Everyone knows that no one makes a short film to make money.
“The real profit is when you get to make another film,” says Kimberley Browning, director of Hollywood Shorts. The likes of Christopher Nolan and Wes Anderson made short films before their respective big breaks. Short films are used as a calling card for filmmakers to showcase their talent. But it doesn’t hurt to make a little money in the process!
But let us begin with the harsh reality of the industry. Over a gazillion short films are uploaded to YouTube every week. There were 8,061 shorts submitted to Sundance last year, out of which only 60 got selected. If you are an Oscar nominee like Don Hertzfeldt, Netflix will be happy to pay you for your animated short about a little girl and a trippy future. But what if you are still an emerging filmmaker?
The most elementary secret of selling something is that there should be a market for it, if not you should be able to create one! We call it fanbase. Without a fanbase, it’s almost impossible to find an audience for your short films, let alone money.
- VOD: The full form for VOD is Video On Demand But for us filmmakers it should be Vimeo On Demand. Vimeo is by far the best platform for independent filmmakers to gain money of their short films. Shorts like High Maintenance and Angry Video Game Nerd are examples of the success stories of this model. Let’s do the math. Let’s say we go for a CPM ( Cost Per Thousand Impressions) of $10. If we charge $5 for the short film and if we get 10,000 views, we tend to make $1,368. Yeah I know! So cut down your budget!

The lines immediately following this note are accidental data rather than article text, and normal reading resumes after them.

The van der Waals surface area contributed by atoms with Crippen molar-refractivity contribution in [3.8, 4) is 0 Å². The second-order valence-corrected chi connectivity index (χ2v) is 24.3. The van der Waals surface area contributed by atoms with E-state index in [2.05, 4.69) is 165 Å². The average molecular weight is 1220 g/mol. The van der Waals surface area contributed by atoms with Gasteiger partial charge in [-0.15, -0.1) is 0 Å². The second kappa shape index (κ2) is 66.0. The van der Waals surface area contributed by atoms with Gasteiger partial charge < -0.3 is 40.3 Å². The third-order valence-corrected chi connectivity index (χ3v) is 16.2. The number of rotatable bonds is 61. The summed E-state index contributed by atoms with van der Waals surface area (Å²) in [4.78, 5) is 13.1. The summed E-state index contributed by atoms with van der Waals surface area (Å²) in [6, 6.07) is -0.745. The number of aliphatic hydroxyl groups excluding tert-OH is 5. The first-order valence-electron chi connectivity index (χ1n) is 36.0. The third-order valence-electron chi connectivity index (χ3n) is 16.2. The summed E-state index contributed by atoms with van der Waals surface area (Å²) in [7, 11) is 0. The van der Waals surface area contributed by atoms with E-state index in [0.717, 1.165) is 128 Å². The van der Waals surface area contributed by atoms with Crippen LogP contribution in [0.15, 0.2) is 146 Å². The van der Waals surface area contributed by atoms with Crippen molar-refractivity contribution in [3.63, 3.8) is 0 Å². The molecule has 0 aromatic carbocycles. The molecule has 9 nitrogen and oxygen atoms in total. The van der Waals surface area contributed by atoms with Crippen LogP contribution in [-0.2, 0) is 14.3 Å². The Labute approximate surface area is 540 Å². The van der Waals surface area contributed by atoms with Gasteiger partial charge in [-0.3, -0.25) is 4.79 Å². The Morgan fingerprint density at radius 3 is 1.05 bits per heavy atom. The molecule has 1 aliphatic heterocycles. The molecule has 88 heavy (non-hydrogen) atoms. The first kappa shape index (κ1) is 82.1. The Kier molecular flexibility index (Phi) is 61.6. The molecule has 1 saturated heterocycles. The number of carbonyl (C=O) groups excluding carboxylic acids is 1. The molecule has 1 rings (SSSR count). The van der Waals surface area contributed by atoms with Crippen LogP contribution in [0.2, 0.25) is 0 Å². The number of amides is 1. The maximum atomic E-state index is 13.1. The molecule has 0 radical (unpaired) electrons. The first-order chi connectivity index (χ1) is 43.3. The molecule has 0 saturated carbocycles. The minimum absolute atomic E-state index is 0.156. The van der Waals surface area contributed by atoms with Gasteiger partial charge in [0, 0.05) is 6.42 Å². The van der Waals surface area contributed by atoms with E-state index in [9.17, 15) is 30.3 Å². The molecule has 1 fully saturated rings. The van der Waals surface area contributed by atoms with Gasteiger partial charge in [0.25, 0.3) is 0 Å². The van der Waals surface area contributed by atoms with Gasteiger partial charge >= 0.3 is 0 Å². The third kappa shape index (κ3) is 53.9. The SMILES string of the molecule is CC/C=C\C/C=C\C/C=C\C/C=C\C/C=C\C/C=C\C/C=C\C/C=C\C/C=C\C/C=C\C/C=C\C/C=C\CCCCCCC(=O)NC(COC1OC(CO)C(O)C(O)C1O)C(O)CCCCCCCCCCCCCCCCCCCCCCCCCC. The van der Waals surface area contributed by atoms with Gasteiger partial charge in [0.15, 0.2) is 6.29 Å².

- VIDEO ON DEMAND: Consider other Video On Demand services like iTunes and Amazon Prime if your short is of theatrical quality. Since both iTunes and Amazon are trusted platforms, it’s easy to sell it. The short ‘Shabath Dinner’ used to gross around $200 a month in Amazon. But the director later decided to go for a free release and it racked up over 100,000 views in YouTube, after a successful marketing campaign.
- Digital Downloads: Make your products valuable to the audience. I don’t want to pay you if I don’t get anything in return. VFX breakdowns, detailed behind the scenes videos, production scripts, storyboards, lighting plots are just a few examples.
- Merchandise: Tee-shirts, wristbands or anything that you can buy cheap. You are not going to make a ton of money through this unless you have a huge fanbase. Film Riot has got it right.
- Product Placement/Corporate Sponsorship: I know this is not the most favorable method in this list. But if you want to show a local restaurant or a theme park in your film, you might cover your catering cost. The end result will be a happy Producer and a not-so-happy Director.
- YouTube: The ad revenue from YouTube are peanuts! But it’s still money. Remember the math we did for Vimeo? With the same views, we might make only a little over $40 in ad revenues, when compared to the $1,368 on VOD.
- Selling the legal rights: It happens once in a blue moon. But it’s not impossible. Argentinian filmmaker Andrés Muschietti did it with his horror short Mama. So go ahead and make an awesome film!
You are a filmmaker. You are an artist. Making money is an art. Get creative!